Critical thinking and literature are two disciplines that play quite nicely together, as students can use the study of the latter to strengthen their skill set in the former. Having students examine a work of literature requires, after all, that they step into the points of view exhibited by the characters in a story. And this may then push young readers into critically examining their own lives, as noted in a 2009 study.

But curriculum too can be designed to encourage students to think critically about literary works. Educators can, for example, ask students to act out the roles in a written work of literature, opening their eyes to other world views. They could then be asked to critically consider the reasons that may have led those characters to make the choices they did — actors often call this a backstory — helping them uncover major themes in a book.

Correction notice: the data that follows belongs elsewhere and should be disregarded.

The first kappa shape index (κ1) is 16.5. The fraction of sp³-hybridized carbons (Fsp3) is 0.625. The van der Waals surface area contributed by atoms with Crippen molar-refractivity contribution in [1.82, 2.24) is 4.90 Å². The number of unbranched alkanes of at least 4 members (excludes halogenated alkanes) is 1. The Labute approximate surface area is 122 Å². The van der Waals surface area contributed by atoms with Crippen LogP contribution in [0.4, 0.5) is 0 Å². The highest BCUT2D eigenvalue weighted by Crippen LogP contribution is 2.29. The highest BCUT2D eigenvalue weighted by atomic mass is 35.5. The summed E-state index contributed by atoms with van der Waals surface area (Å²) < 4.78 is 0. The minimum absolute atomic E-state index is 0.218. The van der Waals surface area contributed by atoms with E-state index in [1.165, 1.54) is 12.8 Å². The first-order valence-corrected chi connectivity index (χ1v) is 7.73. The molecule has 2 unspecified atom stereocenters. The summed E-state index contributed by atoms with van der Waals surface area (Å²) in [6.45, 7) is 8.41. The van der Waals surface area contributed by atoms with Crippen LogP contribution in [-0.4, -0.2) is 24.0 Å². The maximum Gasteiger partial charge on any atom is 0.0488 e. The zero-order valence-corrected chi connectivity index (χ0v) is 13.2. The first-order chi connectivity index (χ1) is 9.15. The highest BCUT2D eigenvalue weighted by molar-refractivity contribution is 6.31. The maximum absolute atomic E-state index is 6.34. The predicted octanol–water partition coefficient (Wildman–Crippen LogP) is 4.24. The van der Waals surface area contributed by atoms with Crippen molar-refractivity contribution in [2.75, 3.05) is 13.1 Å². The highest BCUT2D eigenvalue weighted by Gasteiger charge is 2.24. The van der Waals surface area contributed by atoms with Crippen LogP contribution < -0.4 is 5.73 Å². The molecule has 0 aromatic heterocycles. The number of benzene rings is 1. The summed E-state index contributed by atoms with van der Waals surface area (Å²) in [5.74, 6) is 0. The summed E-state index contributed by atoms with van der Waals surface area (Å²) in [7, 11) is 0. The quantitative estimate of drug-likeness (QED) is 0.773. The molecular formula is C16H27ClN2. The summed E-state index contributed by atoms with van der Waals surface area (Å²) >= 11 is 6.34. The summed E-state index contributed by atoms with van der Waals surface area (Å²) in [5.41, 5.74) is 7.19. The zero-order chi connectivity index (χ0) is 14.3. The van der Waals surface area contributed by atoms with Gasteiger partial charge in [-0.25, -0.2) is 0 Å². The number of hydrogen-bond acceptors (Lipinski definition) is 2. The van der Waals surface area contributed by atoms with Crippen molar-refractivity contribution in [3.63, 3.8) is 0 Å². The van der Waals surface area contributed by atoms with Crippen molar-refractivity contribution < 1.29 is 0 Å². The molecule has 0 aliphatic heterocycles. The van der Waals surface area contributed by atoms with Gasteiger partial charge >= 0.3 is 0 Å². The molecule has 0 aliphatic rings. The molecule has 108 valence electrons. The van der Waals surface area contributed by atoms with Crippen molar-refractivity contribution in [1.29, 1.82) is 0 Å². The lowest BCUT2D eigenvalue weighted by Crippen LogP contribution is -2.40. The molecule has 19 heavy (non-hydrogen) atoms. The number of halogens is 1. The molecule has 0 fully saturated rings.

Full article at Education Drive

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